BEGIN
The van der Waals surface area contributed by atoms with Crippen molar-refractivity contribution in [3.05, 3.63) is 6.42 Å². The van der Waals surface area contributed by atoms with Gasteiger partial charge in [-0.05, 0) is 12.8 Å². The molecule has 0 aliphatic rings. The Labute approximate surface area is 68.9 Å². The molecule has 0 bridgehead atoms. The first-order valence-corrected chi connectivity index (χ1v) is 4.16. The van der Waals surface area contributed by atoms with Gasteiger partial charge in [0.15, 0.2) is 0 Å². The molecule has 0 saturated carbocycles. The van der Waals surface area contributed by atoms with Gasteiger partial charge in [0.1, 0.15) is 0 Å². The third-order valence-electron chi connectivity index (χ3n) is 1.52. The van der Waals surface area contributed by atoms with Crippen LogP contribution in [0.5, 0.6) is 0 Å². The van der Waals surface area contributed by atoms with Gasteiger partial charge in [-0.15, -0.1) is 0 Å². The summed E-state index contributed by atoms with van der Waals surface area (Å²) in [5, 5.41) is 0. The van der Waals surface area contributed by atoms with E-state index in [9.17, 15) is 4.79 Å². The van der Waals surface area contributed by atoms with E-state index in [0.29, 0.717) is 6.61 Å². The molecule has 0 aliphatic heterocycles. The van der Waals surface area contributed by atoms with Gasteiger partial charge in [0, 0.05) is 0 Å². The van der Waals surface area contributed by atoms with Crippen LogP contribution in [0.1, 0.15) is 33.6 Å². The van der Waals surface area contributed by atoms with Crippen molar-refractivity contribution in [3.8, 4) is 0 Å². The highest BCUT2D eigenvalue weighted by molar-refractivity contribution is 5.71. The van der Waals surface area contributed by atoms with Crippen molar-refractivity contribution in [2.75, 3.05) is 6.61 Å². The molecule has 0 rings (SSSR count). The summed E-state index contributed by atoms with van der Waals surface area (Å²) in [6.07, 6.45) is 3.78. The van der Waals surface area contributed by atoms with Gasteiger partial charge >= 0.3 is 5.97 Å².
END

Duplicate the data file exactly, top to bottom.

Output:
The van der Waals surface area contributed by atoms with Crippen molar-refractivity contribution in [3.05, 3.63) is 6.42 Å². The van der Waals surface area contributed by atoms with Gasteiger partial charge in [-0.05, 0) is 12.8 Å². The molecule has 0 aliphatic rings. The Labute approximate surface area is 68.9 Å². The molecule has 0 bridgehead atoms. The first-order valence-corrected chi connectivity index (χ1v) is 4.16. The van der Waals surface area contributed by atoms with Gasteiger partial charge in [0.15, 0.2) is 0 Å². The molecule has 0 saturated carbocycles. The van der Waals surface area contributed by atoms with Gasteiger partial charge in [0.1, 0.15) is 0 Å². The third-order valence-electron chi connectivity index (χ3n) is 1.52. The van der Waals surface area contributed by atoms with Crippen LogP contribution in [0.5, 0.6) is 0 Å². The van der Waals surface area contributed by atoms with Gasteiger partial charge in [-0.15, -0.1) is 0 Å². The summed E-state index contributed by atoms with van der Waals surface area (Å²) in [5, 5.41) is 0. The van der Waals surface area contributed by atoms with E-state index in [9.17, 15) is 4.79 Å². The van der Waals surface area contributed by atoms with E-state index in [0.29, 0.717) is 6.61 Å². The molecule has 0 aliphatic heterocycles. The van der Waals surface area contributed by atoms with Gasteiger partial charge in [0, 0.05) is 0 Å². The van der Waals surface area contributed by atoms with Crippen LogP contribution in [0.1, 0.15) is 33.6 Å². The van der Waals surface area contributed by atoms with Crippen molar-refractivity contribution in [3.8, 4) is 0 Å². The highest BCUT2D eigenvalue weighted by molar-refractivity contribution is 5.71. The van der Waals surface area contributed by atoms with Crippen molar-refractivity contribution in [2.75, 3.05) is 6.61 Å². The molecule has 0 rings (SSSR count). The summed E-state index contributed by atoms with van der Waals surface area (Å²) in [6.07, 6.45) is 3.78. The van der Waals surface area contributed by atoms with Gasteiger partial charge >= 0.3 is 5.97 Å².